One minute, Jemma Pears is a struggling theatrical make-up artist in London. The next, she’s been left a vast fortune by her estranged grandmother. The catch: she must marry a man with a title to inherit.
Jemma thinks this is truly impossible: she’s a romantic, searching for true love, not just a convenient marriage… and besides, where would she even find a titled guy?
Enter Ashford, the new Duke of Burlingham. His legacy: massive debts that he must pay back immediately or risk the bank seizing his assets. Or worse: his mother’s wrath!
When their lawyer hears of their situations, a secret match is made despite their mutual hatred of each other: through marrying Ashford, Jemma can inherit and Ashford can pay back his debts immediately. Problem solved. That is, until their marriage is leaked to the press and everyone finds out…
Now they have to play out the charade for at least a year or risk going to jail for fraud!
A hilarious pretense ensues and Jemma must battle against a crazy mother in law, a stuffy aristocracy, and finally, and most surprisingly of all, confusing feelings for Ashford.
*I would like to thank the publisher, Aria, and NetGalley for the copy in exchange for an honest review.
I love Meg Cabot and Sophie Kinsella’s wit and humor and they are my top go-to authors when I needed a good laugh. And so I give How (Not) to Marry a Duke a shot since it says it is perfect for the fans of the two authors. Only it was so far to be on the same league of Meg Cabot and Sophie Kinsella in my opinion. The plot has a lot of potentials but it just didn’t deliver.
Jemma is a theatre make-up artist who can’t seem to a catch her break. But her life is about to change. She just found out that she inherited a vast amount of fortune from her wealthy but estranged grandmother. However, she put an impossible condition. She must marry a man with a title. Her grandmother shouldn’t have even bothered with the will because her marrying with a guy with a title is not likely to happen. Where will she find such a guy anyway? But with a twist of fate, her lawyer introduced her to Ashford, the new Duke of Burlingham. His father died months ago and his investments and finances are all over the place, leaving massive debts he needs to pay immediately else the bank will take over of all of their assets. With a couple of days to decide what to do, Ashford cannot afford to let anyone get a whiff of the news, especially his mother. When his lawyer Derek told him he has a way to help him, he was relieved. Until he met Jemma and found out that Derek’s solution is to marry them off. He said the marriage will be beneficial for both of them anyway and no one needs to know about it aside from him and his assistant. Despite the mutual hate towards each other, Jemma and Ashford decided to go ahead with the plan. Jemma got her inheritance and Ashford pay their debts. But then the marriage was leaked to the press by a nosy clerk and now they both have to play as a loving couple until such time that they can file for divorce. But Jemma is in for so much more. Because being a duke’s wife means being able to deal with the highest class of society and not to mention a crazy mother-in-law.
I really want to like this book because like I’ve said it has a promising storyline. It’s like historical romance with the classic marriage for convenience trope but this one is set in the modern times. I haven’t got high expectations on it but I was at least anticipating something good. Unfortunately, I was left disappointed. It was a quick read but I still feel like the story dragged on as there’s a lot of unnecessary stuff happening that can be easily removed and it won’t make any difference. The romance took a long time to build up and it’s not even that romantic as I hoped. The chemistry between Jemma and Ashford is just lacking.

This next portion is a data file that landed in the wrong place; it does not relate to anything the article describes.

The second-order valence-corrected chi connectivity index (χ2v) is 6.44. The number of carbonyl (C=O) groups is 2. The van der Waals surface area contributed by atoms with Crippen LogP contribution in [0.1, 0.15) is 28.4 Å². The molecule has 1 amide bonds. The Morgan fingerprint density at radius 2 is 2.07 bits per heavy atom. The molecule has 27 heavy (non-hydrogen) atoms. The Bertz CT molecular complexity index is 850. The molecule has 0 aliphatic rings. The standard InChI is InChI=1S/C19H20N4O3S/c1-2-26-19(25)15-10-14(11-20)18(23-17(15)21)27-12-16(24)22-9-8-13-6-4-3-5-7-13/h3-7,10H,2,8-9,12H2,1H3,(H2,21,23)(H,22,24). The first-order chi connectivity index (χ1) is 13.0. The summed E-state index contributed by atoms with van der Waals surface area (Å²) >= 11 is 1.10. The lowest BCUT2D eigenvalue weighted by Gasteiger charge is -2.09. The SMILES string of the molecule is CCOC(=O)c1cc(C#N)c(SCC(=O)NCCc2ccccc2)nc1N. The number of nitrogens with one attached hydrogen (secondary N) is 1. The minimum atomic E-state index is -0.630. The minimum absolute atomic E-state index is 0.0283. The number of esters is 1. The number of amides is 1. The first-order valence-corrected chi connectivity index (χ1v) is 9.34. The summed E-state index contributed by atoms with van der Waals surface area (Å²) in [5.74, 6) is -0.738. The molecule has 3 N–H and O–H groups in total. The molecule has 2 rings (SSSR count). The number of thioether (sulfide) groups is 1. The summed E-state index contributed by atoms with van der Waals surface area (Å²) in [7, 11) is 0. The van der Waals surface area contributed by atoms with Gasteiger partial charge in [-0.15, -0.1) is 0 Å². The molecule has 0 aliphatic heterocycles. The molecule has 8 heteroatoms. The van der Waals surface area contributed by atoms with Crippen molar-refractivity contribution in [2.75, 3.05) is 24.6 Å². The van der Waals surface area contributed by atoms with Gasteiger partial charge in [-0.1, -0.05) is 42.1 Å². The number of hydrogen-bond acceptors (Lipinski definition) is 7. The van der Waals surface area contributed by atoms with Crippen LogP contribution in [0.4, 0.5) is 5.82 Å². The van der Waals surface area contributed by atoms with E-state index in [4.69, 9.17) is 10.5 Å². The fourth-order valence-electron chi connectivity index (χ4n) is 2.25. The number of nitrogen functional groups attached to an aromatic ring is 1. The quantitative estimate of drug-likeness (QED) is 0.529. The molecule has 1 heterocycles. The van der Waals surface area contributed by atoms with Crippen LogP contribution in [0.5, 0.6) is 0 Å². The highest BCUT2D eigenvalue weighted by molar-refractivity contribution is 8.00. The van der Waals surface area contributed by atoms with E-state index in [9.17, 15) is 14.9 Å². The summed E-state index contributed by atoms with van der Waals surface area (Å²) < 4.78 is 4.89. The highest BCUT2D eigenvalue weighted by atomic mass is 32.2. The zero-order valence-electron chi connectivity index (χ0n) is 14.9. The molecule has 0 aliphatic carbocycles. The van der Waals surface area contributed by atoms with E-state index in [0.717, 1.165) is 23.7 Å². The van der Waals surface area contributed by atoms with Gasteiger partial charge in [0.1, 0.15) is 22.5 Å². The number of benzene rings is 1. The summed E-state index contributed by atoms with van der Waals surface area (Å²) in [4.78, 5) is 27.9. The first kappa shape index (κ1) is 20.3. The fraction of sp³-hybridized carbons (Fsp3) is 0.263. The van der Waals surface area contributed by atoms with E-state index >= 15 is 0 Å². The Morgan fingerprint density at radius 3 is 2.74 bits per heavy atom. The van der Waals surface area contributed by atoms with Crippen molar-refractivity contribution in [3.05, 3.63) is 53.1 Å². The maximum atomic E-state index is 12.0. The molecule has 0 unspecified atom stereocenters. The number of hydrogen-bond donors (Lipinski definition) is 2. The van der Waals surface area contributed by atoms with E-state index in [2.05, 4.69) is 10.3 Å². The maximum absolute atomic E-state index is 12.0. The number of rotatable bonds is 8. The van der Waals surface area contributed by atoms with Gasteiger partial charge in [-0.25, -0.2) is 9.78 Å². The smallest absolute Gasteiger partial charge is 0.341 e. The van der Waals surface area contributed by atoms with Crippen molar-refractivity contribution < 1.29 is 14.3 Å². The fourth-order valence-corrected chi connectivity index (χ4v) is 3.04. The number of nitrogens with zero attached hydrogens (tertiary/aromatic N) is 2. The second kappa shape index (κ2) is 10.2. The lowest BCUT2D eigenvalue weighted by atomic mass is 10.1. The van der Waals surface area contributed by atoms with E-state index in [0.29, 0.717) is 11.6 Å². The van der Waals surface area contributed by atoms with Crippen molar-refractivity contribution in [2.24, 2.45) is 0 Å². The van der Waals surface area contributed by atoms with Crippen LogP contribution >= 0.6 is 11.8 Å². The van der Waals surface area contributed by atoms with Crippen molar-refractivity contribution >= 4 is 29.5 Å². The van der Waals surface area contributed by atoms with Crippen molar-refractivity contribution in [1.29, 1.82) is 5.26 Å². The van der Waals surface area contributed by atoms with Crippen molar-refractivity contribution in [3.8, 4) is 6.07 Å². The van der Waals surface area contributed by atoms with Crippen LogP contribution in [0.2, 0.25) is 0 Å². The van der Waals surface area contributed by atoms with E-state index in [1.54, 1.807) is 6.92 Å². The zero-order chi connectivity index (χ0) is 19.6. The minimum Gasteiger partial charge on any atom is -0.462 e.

The characters are unlikeable aside from Lance the butler and Jemma’s parents who were characterized as hippy nudist. Jemma can be tolerable at times but most of the times, she’s just so immature and said things that I can only shake my head in disappointment. Ashford is no better. He is arrogant and conceited and so are everyone he socializes with. Those aristocrats are all snotty snobs and I refused to believe that there’s not one humble person in that lot. It stressed me how they call people names just because they don’t belong to what they perceived as normal. There’s even an instance where one of their own is being called witch and weird and they are mocking her because she likes to keep to herself and no one likes to be her friend because she is half-French and a marquise at that. Women are jealous of her because a marquise is the only title that can be inherited by a woman and thus she doesn’t need to marry to get a title. She was even bullied because of that. Are they for real?
It also took the hate-love relationship to a childish level. It may be forgivable the first couple of times but it gets exhausting pretty quick. I’m sure they can disagree whenever they want without degrading anyone and calling each other offensive names. Also, the narrative and dialogues can be stilted and I’m not sure if it’s because of the translation from Italian, but it sure didn’t help. It just seemed unnatural at times. It was marketed as a hilarious romantic comedy, and while there are some funny stuff, most of the jokes feel flat.
One thing I like though is how the lives of the nobilities in the book are. Although I can’t tell for sure if it’s accurate, it is sure interesting. Dinner parties here and there, charity events every now and then, the need for an invitation to every possible occasion even afternoon tea. On the whole, How (Not) to Marry a Duke is a promising love story but the execution is bland. I appreciate the author’s effort but it just didn’t work for me.